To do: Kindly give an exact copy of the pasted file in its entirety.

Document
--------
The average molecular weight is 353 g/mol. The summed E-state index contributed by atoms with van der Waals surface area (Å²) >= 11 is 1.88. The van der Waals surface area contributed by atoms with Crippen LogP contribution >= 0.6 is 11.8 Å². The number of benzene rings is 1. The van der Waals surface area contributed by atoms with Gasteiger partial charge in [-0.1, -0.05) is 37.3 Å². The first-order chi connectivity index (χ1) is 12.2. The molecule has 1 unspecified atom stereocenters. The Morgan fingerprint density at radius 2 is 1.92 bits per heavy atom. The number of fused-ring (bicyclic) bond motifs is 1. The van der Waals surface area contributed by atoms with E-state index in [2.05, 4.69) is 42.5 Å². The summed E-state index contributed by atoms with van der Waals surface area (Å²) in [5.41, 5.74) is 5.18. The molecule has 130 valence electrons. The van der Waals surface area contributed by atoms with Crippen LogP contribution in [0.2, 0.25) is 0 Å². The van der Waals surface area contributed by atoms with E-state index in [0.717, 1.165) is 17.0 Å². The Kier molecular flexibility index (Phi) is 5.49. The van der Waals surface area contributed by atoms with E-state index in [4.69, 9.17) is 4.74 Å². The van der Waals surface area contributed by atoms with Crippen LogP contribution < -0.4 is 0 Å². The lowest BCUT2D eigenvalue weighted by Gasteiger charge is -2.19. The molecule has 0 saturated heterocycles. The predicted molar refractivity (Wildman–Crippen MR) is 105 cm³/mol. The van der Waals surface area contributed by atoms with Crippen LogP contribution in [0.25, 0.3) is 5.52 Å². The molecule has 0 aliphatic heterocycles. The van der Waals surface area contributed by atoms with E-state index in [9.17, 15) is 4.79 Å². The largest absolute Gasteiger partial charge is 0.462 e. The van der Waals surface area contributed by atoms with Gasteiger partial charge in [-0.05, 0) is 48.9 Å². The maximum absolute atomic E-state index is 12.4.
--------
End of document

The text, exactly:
The average molecular weight is 353 g/mol. The summed E-state index contributed by atoms with van der Waals surface area (Å²) >= 11 is 1.88. The van der Waals surface area contributed by atoms with Crippen LogP contribution >= 0.6 is 11.8 Å². The number of benzene rings is 1. The van der Waals surface area contributed by atoms with Gasteiger partial charge in [-0.1, -0.05) is 37.3 Å². The first-order chi connectivity index (χ1) is 12.2. The molecule has 1 unspecified atom stereocenters. The Morgan fingerprint density at radius 2 is 1.92 bits per heavy atom. The number of fused-ring (bicyclic) bond motifs is 1. The van der Waals surface area contributed by atoms with E-state index in [2.05, 4.69) is 42.5 Å². The summed E-state index contributed by atoms with van der Waals surface area (Å²) in [5.41, 5.74) is 5.18. The molecule has 130 valence electrons. The van der Waals surface area contributed by atoms with Crippen LogP contribution in [0.2, 0.25) is 0 Å². The van der Waals surface area contributed by atoms with E-state index in [0.717, 1.165) is 17.0 Å². The Kier molecular flexibility index (Phi) is 5.49. The van der Waals surface area contributed by atoms with E-state index in [4.69, 9.17) is 4.74 Å². The van der Waals surface area contributed by atoms with Crippen LogP contribution < -0.4 is 0 Å². The lowest BCUT2D eigenvalue weighted by Gasteiger charge is -2.19. The molecule has 0 saturated heterocycles. The predicted molar refractivity (Wildman–Crippen MR) is 105 cm³/mol. The van der Waals surface area contributed by atoms with Crippen LogP contribution in [0.25, 0.3) is 5.52 Å². The molecule has 0 aliphatic heterocycles. The van der Waals surface area contributed by atoms with E-state index in [9.17, 15) is 4.79 Å². The largest absolute Gasteiger partial charge is 0.462 e. The van der Waals surface area contributed by atoms with Gasteiger partial charge in [-0.05, 0) is 48.9 Å². The maximum absolute atomic E-state index is 12.4.